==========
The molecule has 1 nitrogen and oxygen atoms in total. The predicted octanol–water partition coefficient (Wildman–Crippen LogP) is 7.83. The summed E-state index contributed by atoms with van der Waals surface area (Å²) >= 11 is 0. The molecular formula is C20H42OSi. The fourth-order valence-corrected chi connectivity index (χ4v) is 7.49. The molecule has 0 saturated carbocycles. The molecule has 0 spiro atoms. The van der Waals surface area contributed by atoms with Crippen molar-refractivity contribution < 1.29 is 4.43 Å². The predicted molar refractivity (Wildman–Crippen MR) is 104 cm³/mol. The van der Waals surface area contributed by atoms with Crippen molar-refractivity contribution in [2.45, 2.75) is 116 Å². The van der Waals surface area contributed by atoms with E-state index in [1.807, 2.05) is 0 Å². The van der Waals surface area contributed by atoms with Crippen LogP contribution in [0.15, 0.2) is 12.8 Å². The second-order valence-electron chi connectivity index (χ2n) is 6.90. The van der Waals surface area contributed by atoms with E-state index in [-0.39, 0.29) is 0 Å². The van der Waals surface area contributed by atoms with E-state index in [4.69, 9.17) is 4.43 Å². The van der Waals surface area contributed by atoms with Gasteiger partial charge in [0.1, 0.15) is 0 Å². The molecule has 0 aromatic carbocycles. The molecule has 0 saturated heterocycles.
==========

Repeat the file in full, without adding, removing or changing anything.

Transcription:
The molecule has 1 nitrogen and oxygen atoms in total. The predicted octanol–water partition coefficient (Wildman–Crippen LogP) is 7.83. The summed E-state index contributed by atoms with van der Waals surface area (Å²) >= 11 is 0. The molecular formula is C20H42OSi. The fourth-order valence-corrected chi connectivity index (χ4v) is 7.49. The molecule has 0 saturated carbocycles. The molecule has 0 spiro atoms. The van der Waals surface area contributed by atoms with Crippen molar-refractivity contribution < 1.29 is 4.43 Å². The predicted molar refractivity (Wildman–Crippen MR) is 104 cm³/mol. The van der Waals surface area contributed by atoms with Crippen molar-refractivity contribution in [2.45, 2.75) is 116 Å². The van der Waals surface area contributed by atoms with E-state index in [1.807, 2.05) is 0 Å². The van der Waals surface area contributed by atoms with Crippen LogP contribution in [0.15, 0.2) is 12.8 Å². The second-order valence-electron chi connectivity index (χ2n) is 6.90. The van der Waals surface area contributed by atoms with E-state index in [-0.39, 0.29) is 0 Å². The van der Waals surface area contributed by atoms with E-state index in [4.69, 9.17) is 4.43 Å². The van der Waals surface area contributed by atoms with Gasteiger partial charge in [0.1, 0.15) is 0 Å². The molecule has 0 aromatic carbocycles. The molecule has 0 saturated heterocycles.